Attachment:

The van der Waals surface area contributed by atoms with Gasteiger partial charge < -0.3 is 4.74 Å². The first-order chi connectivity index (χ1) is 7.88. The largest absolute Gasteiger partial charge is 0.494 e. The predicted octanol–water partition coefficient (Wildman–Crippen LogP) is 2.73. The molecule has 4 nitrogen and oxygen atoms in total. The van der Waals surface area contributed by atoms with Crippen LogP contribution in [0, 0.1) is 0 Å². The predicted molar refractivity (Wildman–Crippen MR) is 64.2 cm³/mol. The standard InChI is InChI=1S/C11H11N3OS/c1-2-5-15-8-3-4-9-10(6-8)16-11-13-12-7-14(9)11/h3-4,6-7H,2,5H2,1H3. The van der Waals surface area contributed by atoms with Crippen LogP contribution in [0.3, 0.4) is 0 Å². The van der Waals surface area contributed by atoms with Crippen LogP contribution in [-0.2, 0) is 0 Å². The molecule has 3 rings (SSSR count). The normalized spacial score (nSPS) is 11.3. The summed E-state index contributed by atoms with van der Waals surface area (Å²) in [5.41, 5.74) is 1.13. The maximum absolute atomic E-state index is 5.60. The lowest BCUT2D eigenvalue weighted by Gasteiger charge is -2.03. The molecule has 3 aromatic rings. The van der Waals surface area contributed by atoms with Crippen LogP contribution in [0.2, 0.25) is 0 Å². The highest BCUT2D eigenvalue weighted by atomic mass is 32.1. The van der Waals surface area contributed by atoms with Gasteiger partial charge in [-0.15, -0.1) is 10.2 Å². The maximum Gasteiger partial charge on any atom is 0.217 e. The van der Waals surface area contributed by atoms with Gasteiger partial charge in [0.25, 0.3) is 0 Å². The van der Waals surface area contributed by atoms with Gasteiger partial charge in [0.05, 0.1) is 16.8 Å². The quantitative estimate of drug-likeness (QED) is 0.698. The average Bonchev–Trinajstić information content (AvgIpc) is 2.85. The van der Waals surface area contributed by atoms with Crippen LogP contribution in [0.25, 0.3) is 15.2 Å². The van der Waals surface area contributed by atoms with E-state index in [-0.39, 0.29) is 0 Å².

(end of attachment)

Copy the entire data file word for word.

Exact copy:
The van der Waals surface area contributed by atoms with Gasteiger partial charge < -0.3 is 4.74 Å². The first-order chi connectivity index (χ1) is 7.88. The largest absolute Gasteiger partial charge is 0.494 e. The predicted octanol–water partition coefficient (Wildman–Crippen LogP) is 2.73. The molecule has 4 nitrogen and oxygen atoms in total. The van der Waals surface area contributed by atoms with Crippen LogP contribution in [0, 0.1) is 0 Å². The predicted molar refractivity (Wildman–Crippen MR) is 64.2 cm³/mol. The standard InChI is InChI=1S/C11H11N3OS/c1-2-5-15-8-3-4-9-10(6-8)16-11-13-12-7-14(9)11/h3-4,6-7H,2,5H2,1H3. The van der Waals surface area contributed by atoms with Crippen LogP contribution in [0.3, 0.4) is 0 Å². The van der Waals surface area contributed by atoms with Crippen LogP contribution in [-0.2, 0) is 0 Å². The molecule has 3 rings (SSSR count). The normalized spacial score (nSPS) is 11.3. The summed E-state index contributed by atoms with van der Waals surface area (Å²) in [5.41, 5.74) is 1.13. The maximum absolute atomic E-state index is 5.60. The lowest BCUT2D eigenvalue weighted by Gasteiger charge is -2.03. The molecule has 3 aromatic rings. The van der Waals surface area contributed by atoms with Crippen LogP contribution in [0.2, 0.25) is 0 Å². The highest BCUT2D eigenvalue weighted by atomic mass is 32.1. The van der Waals surface area contributed by atoms with Gasteiger partial charge in [-0.15, -0.1) is 10.2 Å². The maximum Gasteiger partial charge on any atom is 0.217 e. The van der Waals surface area contributed by atoms with Gasteiger partial charge in [0.25, 0.3) is 0 Å². The van der Waals surface area contributed by atoms with Gasteiger partial charge in [0.05, 0.1) is 16.8 Å². The quantitative estimate of drug-likeness (QED) is 0.698. The average Bonchev–Trinajstić information content (AvgIpc) is 2.85. The van der Waals surface area contributed by atoms with Crippen LogP contribution in [0.25, 0.3) is 15.2 Å². The van der Waals surface area contributed by atoms with E-state index in [-0.39, 0.29) is 0 Å².